Prewar Years

Becoming a Soldier

Deployment to France

The Battle of the Bulge

German Surrender

Occupation Duty

Homecoming

Final Thoughts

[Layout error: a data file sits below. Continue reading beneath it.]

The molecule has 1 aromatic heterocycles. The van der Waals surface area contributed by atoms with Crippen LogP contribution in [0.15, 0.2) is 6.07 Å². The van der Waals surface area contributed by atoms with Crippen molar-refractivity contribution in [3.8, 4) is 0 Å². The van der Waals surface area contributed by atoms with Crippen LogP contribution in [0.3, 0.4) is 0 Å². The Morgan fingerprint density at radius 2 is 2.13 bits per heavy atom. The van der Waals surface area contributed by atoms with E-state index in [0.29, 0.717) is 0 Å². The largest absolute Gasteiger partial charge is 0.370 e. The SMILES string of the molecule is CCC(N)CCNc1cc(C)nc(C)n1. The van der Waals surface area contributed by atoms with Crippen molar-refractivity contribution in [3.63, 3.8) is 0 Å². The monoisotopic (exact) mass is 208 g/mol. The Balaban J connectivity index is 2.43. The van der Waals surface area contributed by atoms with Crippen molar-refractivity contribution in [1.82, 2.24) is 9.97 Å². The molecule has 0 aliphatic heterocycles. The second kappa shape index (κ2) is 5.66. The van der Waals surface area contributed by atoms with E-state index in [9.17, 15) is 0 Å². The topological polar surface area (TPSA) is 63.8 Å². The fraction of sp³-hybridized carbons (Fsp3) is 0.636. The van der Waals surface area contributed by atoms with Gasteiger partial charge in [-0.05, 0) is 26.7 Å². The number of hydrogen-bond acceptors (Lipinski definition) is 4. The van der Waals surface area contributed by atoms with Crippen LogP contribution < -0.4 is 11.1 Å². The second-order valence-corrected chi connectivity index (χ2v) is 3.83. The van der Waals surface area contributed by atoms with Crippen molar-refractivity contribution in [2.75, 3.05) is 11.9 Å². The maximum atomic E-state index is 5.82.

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Lewis Guidry was born in Breaux Bridge, Louisiana in January 1919. The Great Depression affected his life in many ways. Seldom did he see a car on the roads during those times because of the inability to acquire vehicles. The only automobiles they saw were old wrecks owned by people who worked in the automotive industry in Detroit that often broke down. Until Guidry started school, he did not know how to speak English. His father's ancestors had come to Louisiana from France and Nova Scotia. French was his native language. Guidry's father was a farmer. His grandfather was also a farmer and had 300 acres of land. The family all helped work the land. Guidry's father was the only boy out of seven children and his six sisters often took turns caring for him. Guidry grew up working on his dad's farm. Because his dad had a reduced acreage of the farm, Guidry decided to try a different profession. He chose to work instead of graduating from high school and left school after the seventh grade. Guidry was working on a dredge boat on the Sabine River when he heard about the attack on Pearl Harbor. He then tried to get a job with Exxon because the work on the dredge was not consistent. The answer came back from Exxon that he had a good chance to get work in Baton Rouge. Guidry and his wife moved to Baton Rouge and started work there shortly afterwards. The attack on Pearl Harbor made Guidry feel horrible. He figured that he would have to enter the service at sometime during the war and it came around the time he expected it to. Guidry felt uneasy that he was not in the service. It was important for him to defend his country and his people. His wife resisted the idea of Guidry joining the service. Guidry went to the draft board in St. Martinville, Louisiana to tell his side of story. He wanted to stay until his wife gave birth to their child. The draft board agreed and he was not called up until three months after the birth of his son. Guidry would not see his son again until he was three years old. He had no problem with going into the Army and always felt he would come back. The Navy also tried to get Guidry because of his dredge boat experience, but he elected to go into the Army.